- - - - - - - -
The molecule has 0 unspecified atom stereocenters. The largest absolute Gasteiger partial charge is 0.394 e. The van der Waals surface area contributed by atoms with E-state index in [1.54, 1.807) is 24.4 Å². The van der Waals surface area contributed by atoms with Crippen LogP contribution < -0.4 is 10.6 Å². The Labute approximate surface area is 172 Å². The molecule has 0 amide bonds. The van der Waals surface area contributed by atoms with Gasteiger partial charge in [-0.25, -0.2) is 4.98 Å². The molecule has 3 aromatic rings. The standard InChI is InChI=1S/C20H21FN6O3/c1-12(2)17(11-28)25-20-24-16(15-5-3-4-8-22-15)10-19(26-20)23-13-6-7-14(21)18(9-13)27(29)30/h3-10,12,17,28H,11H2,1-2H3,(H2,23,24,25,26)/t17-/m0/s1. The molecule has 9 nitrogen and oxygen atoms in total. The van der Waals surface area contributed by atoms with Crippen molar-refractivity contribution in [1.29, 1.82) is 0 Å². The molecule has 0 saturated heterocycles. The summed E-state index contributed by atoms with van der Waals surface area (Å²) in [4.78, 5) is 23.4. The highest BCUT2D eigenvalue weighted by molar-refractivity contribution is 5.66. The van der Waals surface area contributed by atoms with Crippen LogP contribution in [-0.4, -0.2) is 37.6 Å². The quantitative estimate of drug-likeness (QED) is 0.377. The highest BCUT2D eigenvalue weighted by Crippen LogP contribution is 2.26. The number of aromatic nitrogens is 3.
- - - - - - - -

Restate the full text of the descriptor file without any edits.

The molecule has 0 unspecified atom stereocenters. The largest absolute Gasteiger partial charge is 0.394 e. The van der Waals surface area contributed by atoms with E-state index in [1.54, 1.807) is 24.4 Å². The van der Waals surface area contributed by atoms with Crippen LogP contribution < -0.4 is 10.6 Å². The Labute approximate surface area is 172 Å². The molecule has 0 amide bonds. The van der Waals surface area contributed by atoms with Gasteiger partial charge in [-0.25, -0.2) is 4.98 Å². The molecule has 3 aromatic rings. The standard InChI is InChI=1S/C20H21FN6O3/c1-12(2)17(11-28)25-20-24-16(15-5-3-4-8-22-15)10-19(26-20)23-13-6-7-14(21)18(9-13)27(29)30/h3-10,12,17,28H,11H2,1-2H3,(H2,23,24,25,26)/t17-/m0/s1. The molecule has 9 nitrogen and oxygen atoms in total. The van der Waals surface area contributed by atoms with Crippen molar-refractivity contribution in [1.29, 1.82) is 0 Å². The molecule has 0 saturated heterocycles. The summed E-state index contributed by atoms with van der Waals surface area (Å²) in [4.78, 5) is 23.4. The highest BCUT2D eigenvalue weighted by molar-refractivity contribution is 5.66. The van der Waals surface area contributed by atoms with Crippen LogP contribution in [-0.4, -0.2) is 37.6 Å². The quantitative estimate of drug-likeness (QED) is 0.377. The highest BCUT2D eigenvalue weighted by Crippen LogP contribution is 2.26. The number of aromatic nitrogens is 3.